Now, the <CG> tournament page gives four games as missing, but I would instead draw the distinction between a missing game (one played, but whose score is lost/unpublished), and a forfeit (a game not played). According to the retrospective, four forfeits occurred during the tournament, in addition to the dropouts. Again, from the retrospective (p98-99):
Mr. Bock, who had been playing under the disadvantages attending ill-health, resigned his two games to Mr. Hosmer, and on the last day of the tournament General Congdon resigned his games to Captain Mackenzie.
The <CG> tournament page can be found here: 3rd American Chess Congress (1874)
As is usual, in order to get a complete and accurate representation of the tournament, stubs have been added to the PGN.
All the games have not been sourced, instead the games were collected and compared between <365chess> and <CG>. At the time, the organizing committee was rather strict about publishing the games, saving them to recoop finances via a tournament book. The Westminster Papers commented on this:
Westminster Papers v7 (1st Aug 1874)
America.— The Chicago Committee have resolved to publish the games after the tourney in Book form. We can assure them that, in our judgment, this is not wise policy. The games should be published at once, and whilst the players are interested in the subject. We believe that those games of the Baden Tourney and the Vienna Tourney that were published by us as quickly as we could get them were more played over than all the games that have been published since. The games of the last tourney are still being published in the Continental Chess papers, but we never see any one playing over the games, nor do we see them quoted in this Country, Australia or America. Besides all this, is there a body of men so greedy for news as the Americans? Do they not buy more papers than all the rest of the world? and who amongst them cares for the news of the day before yesterday? The Americans buy, the English borrow, and the Continental nations read the papers at the Cafe, or go without. We are improving; but give the Americans the news of the day before yesterday and they will neither buy nor read.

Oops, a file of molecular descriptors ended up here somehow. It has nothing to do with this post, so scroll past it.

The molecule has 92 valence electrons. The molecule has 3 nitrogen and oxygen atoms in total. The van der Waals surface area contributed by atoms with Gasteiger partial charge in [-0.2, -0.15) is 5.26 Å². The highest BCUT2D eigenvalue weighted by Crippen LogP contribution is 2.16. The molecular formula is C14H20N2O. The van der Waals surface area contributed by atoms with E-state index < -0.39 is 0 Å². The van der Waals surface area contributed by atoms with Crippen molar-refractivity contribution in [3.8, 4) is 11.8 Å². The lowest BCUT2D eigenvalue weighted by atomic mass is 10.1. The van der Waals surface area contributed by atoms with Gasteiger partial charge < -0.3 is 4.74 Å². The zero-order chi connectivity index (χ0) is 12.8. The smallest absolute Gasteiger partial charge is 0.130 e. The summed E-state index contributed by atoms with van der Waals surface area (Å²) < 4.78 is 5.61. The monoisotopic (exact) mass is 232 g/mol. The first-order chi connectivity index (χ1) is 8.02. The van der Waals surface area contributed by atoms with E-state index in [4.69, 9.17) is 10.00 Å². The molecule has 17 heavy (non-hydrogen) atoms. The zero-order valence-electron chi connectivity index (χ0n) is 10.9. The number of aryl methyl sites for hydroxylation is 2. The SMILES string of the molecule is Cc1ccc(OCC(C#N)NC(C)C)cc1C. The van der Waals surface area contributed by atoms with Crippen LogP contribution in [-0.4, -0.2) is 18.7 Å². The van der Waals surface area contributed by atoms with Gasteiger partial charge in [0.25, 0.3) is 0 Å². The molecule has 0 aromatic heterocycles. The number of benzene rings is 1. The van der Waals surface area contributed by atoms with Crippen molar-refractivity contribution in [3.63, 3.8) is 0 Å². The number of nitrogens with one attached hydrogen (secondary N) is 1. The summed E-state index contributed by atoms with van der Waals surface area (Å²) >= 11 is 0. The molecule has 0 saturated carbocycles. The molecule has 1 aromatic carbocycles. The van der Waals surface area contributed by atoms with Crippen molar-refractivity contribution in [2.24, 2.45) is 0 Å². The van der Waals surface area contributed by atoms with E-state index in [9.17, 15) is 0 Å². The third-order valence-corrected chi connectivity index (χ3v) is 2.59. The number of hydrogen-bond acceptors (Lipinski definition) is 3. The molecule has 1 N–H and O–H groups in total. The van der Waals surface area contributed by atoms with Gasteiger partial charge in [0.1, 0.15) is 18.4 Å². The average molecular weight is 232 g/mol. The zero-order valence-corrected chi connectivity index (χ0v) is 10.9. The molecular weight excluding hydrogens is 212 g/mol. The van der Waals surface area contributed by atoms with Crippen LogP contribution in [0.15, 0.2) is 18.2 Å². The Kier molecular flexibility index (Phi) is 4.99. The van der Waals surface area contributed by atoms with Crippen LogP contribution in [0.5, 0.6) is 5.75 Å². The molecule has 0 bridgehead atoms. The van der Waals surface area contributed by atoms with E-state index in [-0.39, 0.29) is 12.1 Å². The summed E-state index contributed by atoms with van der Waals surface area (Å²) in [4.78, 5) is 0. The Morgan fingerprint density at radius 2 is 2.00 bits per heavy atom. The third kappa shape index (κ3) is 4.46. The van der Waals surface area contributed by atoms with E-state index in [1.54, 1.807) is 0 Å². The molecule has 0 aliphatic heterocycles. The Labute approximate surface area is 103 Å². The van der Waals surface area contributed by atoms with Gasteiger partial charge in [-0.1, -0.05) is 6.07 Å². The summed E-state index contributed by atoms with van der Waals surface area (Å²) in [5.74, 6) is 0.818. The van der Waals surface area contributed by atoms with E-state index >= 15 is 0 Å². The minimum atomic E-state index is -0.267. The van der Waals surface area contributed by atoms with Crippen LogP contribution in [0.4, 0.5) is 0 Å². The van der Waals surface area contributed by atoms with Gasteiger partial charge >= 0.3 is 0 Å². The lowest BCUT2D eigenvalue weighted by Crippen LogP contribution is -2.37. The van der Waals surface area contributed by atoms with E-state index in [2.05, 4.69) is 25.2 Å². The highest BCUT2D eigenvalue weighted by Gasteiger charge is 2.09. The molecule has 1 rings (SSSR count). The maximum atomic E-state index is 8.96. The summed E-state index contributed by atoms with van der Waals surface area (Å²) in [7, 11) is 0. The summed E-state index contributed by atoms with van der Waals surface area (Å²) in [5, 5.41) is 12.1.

We can only repeat that when the book is published no one will read it, except those who have to do so as a matter of business; whereas, if the games had been sent to the journals at once, the whole of them would have been played over by the end of next month.
Lyons – Chess Requisites and Works on Chess (1909) p12
Note the comment “The scarcest of the American Chess Congress Books”. Unfortunately, it still remains scarce.
As for the rules, the retrospective says they followed those of <London (1862)>. This isn’t strictly correct, for draws were replayed with the same colors in the earlier tournament. In Chicago, draws were treated in the modern sense, scored as 1/2 point and alternating colors. Only if a game was annulled, and replayed, would a pairing repeat colors.
The full details of all the rules can be found here:
The Chess Journal v8 N59-69 (1874-75) ed-Brownson, p9-14
The retrospective can be found here:
The Fifth American Chess Congress (1881) ed-Gilberg, p90-100/113-123
Thanks to <stonehenge> and other diligent biographers at <CG> for obtaining some hard-to-find info on the many otherwise obscure or forgotten players of the past.